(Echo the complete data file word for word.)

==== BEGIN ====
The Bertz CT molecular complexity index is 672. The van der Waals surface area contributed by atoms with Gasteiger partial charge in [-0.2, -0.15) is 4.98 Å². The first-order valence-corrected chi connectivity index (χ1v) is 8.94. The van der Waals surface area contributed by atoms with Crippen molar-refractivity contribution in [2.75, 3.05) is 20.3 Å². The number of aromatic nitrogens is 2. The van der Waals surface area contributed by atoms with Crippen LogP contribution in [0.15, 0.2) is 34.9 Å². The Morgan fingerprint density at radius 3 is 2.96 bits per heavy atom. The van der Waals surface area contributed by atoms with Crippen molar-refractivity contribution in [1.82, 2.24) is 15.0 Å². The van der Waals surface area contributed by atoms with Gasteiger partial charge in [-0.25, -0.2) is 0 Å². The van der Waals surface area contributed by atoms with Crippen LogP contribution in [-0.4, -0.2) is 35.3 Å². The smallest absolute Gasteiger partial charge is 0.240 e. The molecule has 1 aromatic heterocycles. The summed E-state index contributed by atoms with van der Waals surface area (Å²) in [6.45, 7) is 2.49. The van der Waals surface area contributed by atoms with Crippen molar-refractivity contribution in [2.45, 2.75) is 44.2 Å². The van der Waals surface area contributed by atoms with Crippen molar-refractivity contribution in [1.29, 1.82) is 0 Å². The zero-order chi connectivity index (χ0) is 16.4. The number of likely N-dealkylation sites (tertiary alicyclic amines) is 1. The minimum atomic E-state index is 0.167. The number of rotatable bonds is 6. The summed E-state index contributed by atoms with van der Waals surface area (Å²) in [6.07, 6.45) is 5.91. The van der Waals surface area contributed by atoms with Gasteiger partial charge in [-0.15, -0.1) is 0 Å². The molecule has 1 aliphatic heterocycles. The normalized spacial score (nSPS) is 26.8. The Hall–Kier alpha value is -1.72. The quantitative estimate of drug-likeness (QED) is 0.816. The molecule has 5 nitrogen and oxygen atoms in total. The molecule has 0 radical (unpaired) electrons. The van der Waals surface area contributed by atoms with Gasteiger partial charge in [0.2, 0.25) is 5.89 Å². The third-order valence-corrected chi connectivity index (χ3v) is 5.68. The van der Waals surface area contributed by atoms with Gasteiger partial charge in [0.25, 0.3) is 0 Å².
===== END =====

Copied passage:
The Bertz CT molecular complexity index is 672. The van der Waals surface area contributed by atoms with Gasteiger partial charge in [-0.2, -0.15) is 4.98 Å². The first-order valence-corrected chi connectivity index (χ1v) is 8.94. The van der Waals surface area contributed by atoms with Crippen molar-refractivity contribution in [2.75, 3.05) is 20.3 Å². The number of aromatic nitrogens is 2. The van der Waals surface area contributed by atoms with Crippen LogP contribution in [0.15, 0.2) is 34.9 Å². The Morgan fingerprint density at radius 3 is 2.96 bits per heavy atom. The van der Waals surface area contributed by atoms with Crippen molar-refractivity contribution in [1.82, 2.24) is 15.0 Å². The van der Waals surface area contributed by atoms with Gasteiger partial charge in [-0.25, -0.2) is 0 Å². The van der Waals surface area contributed by atoms with Crippen LogP contribution in [-0.4, -0.2) is 35.3 Å². The smallest absolute Gasteiger partial charge is 0.240 e. The molecule has 1 aromatic heterocycles. The summed E-state index contributed by atoms with van der Waals surface area (Å²) in [6.45, 7) is 2.49. The van der Waals surface area contributed by atoms with Crippen molar-refractivity contribution in [2.45, 2.75) is 44.2 Å². The van der Waals surface area contributed by atoms with Crippen molar-refractivity contribution in [1.29, 1.82) is 0 Å². The zero-order chi connectivity index (χ0) is 16.4. The number of likely N-dealkylation sites (tertiary alicyclic amines) is 1. The minimum atomic E-state index is 0.167. The number of rotatable bonds is 6. The summed E-state index contributed by atoms with van der Waals surface area (Å²) in [6.07, 6.45) is 5.91. The van der Waals surface area contributed by atoms with Gasteiger partial charge in [-0.15, -0.1) is 0 Å². The molecule has 1 aliphatic heterocycles. The normalized spacial score (nSPS) is 26.8. The Hall–Kier alpha value is -1.72. The quantitative estimate of drug-likeness (QED) is 0.816. The molecule has 5 nitrogen and oxygen atoms in total. The molecule has 0 radical (unpaired) electrons. The van der Waals surface area contributed by atoms with Gasteiger partial charge in [0.2, 0.25) is 5.89 Å². The third-order valence-corrected chi connectivity index (χ3v) is 5.68. The van der Waals surface area contributed by atoms with Gasteiger partial charge in [0.25, 0.3) is 0 Å².